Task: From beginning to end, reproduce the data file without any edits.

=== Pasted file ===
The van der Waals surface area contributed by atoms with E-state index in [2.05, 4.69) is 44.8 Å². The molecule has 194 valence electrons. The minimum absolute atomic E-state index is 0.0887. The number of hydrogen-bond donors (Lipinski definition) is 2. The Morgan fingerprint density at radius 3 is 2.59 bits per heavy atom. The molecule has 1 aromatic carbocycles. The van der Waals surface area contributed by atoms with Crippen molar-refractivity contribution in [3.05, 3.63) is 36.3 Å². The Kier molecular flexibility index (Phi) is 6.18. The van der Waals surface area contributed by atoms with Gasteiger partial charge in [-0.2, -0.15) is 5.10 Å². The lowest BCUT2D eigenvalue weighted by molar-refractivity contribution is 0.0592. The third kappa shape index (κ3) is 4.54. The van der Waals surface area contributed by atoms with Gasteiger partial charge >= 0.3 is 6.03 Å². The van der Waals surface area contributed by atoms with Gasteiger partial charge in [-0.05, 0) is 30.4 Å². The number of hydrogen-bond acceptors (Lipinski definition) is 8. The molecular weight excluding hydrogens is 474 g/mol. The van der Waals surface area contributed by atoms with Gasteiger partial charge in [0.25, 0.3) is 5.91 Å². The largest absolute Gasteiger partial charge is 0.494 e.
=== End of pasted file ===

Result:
The van der Waals surface area contributed by atoms with E-state index in [2.05, 4.69) is 44.8 Å². The molecule has 194 valence electrons. The minimum absolute atomic E-state index is 0.0887. The number of hydrogen-bond donors (Lipinski definition) is 2. The Morgan fingerprint density at radius 3 is 2.59 bits per heavy atom. The molecule has 1 aromatic carbocycles. The van der Waals surface area contributed by atoms with Crippen molar-refractivity contribution in [3.05, 3.63) is 36.3 Å². The Kier molecular flexibility index (Phi) is 6.18. The van der Waals surface area contributed by atoms with Gasteiger partial charge in [-0.2, -0.15) is 5.10 Å². The lowest BCUT2D eigenvalue weighted by molar-refractivity contribution is 0.0592. The third kappa shape index (κ3) is 4.54. The van der Waals surface area contributed by atoms with Gasteiger partial charge >= 0.3 is 6.03 Å². The van der Waals surface area contributed by atoms with Gasteiger partial charge in [-0.05, 0) is 30.4 Å². The number of hydrogen-bond acceptors (Lipinski definition) is 8. The molecular weight excluding hydrogens is 474 g/mol. The van der Waals surface area contributed by atoms with Gasteiger partial charge in [0.25, 0.3) is 5.91 Å². The largest absolute Gasteiger partial charge is 0.494 e.